New Delhi: Referring to the Rohingya, Union home minister Rajnath Singh today said all the states have been told to collect the biometric data of these “illegal migrants” for undertaking “action through diplomatic channels with Myanmar”. This just days after the Railway Board, acting on “intelligence inputs,” directed the Railway Protection Force – which comes under the home ministry – to look out for the movement of large number of Rohingya towards Kerala and to hand them over to the local police if they are found.
Speaking at the 23rd Eastern Zonal Council meeting in Kolkata, which was also attended by West Bengal chief minister Mamata Banerjee, Jharkhand chief minister Raghubar Das, Bihar deputy chief minister Sushil Kumar Modi and Odisha finance minister Shashi Bhusan Behera, the home minister gave enough indications that the Centre has devised a plan to address the Rohingya issue.
States told to identify Rohingya, take their biometrics
“States have been told to identify them (Rohingya). They have to take their biometrics also. After that, they will send a report to the Centre. Then the Central government will initiate action through diplomatic channels with Myanmar and then we will get it resolved,” Singh said, adding that the Centre would provide adequate central forces for fulfilling this task.
Singh had on September 27 called Rohingya “illegal immigrants” and directed the state governments to monitor their movements to enable their deportation to Myanmar. Speaking at the BJP’s Kerala state council meeting in Kochi, he had also said that “the presence of Rohingya is confined not only to the northeastern states. They have reached south Indian states including Kerala.”
He had also stated that “the Centre has directed the states to be cautious”.
“The states have been directed to observe their movements. They should not get documents that could help them prove they are Indian citizens,” he had said.
Earlier, at an event organised by the National Human Rights Commission, Singh had also questioned why some people were objecting to the deportation of Rohingya when Myanmar was willing to take them back.
‘Rohingya are not refugees, have not applied for asylum’
As for the matter reaching up to the Supreme Court, he had stated that “the home ministry has clarified its position through its affidavit that these are illegal immigrants and they will be deported.” Singh had also insisted that “the Rohingya are not refugees” since none of them had “got asylum in India nor anyone has applied for it.” As such, he had claimed that “they are illegal immigrants”.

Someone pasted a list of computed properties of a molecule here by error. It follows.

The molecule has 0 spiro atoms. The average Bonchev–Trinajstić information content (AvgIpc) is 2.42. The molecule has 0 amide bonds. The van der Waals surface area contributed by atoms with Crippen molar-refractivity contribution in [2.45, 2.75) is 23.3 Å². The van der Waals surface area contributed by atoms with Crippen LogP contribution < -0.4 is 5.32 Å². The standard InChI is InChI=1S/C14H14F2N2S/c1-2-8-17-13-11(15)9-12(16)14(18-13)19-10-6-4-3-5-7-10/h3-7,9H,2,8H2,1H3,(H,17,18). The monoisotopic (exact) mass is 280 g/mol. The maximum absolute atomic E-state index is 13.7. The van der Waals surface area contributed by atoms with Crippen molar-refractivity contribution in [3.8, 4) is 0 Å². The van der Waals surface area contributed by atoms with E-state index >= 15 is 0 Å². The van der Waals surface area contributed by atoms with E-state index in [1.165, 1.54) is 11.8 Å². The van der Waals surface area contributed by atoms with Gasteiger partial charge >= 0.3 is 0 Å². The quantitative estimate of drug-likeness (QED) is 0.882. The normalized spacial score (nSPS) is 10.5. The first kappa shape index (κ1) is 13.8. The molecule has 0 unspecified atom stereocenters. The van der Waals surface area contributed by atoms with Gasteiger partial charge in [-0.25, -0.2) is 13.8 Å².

Incidentally, citing a recent apex court ruling which had directed the Central government to ensure that unique identity cards are not issued to “illegal migrants”, the MHA had asked the states to share with the UIDAI the particulars of such migrants who have wrongfully obtained Aadhaar cards for appropriate legal action.
Most Rohingya believed to be residing in Jammu and Kashmir
While the exact number of Rohingya in India remains a matter of conjecture, in August, minister of state for home, Kiren Rijiju, had stated that the Centre wants to deport all the 40,000 Rohingya from the country. It is believed that most of the Rohingya who moved into the country in the wake of persecution in Myanmar are at present residing in Jammu and Kashmir.
The action by the home ministry has also translated into action on the ground with various police forces being put on alert following “intelligence inputs”.
RPF told to prevent their movement to southern states
Two days ago, a national daily had reported how acting on intelligence inputs from the Railway Board, the Southern Railway had directed Railway Protection Force units to remain vigilant about the movement of a large number of Rohingya from northeastern states to Kerala and to hand them over to the local police if they are spotted.
The newspaper had cited a letter sent by the chief security commissioner of Southern Railway on September 26 to the divisional security commissioners of Chennai, Madurai, Salem, Trivandrum, Palaghat and Tiruchirapalli in this regard. It had also noted how the letter had spelt out a list of 14 trains originating from states such as West Bengal and Assam with destinations spread across Tamil Nadu and Kerala. “All Rohingya are travelling in groups with their families,” the letter had stated.
It was also mentioned in the letter that these trains were the ones skilled and unskilled labourers of northeastern states preferred to travel to Kerala and Tamil Nadu. The letter had also stated that “if found in these trains they may be handed over to the local police. An action taken report should be sent”.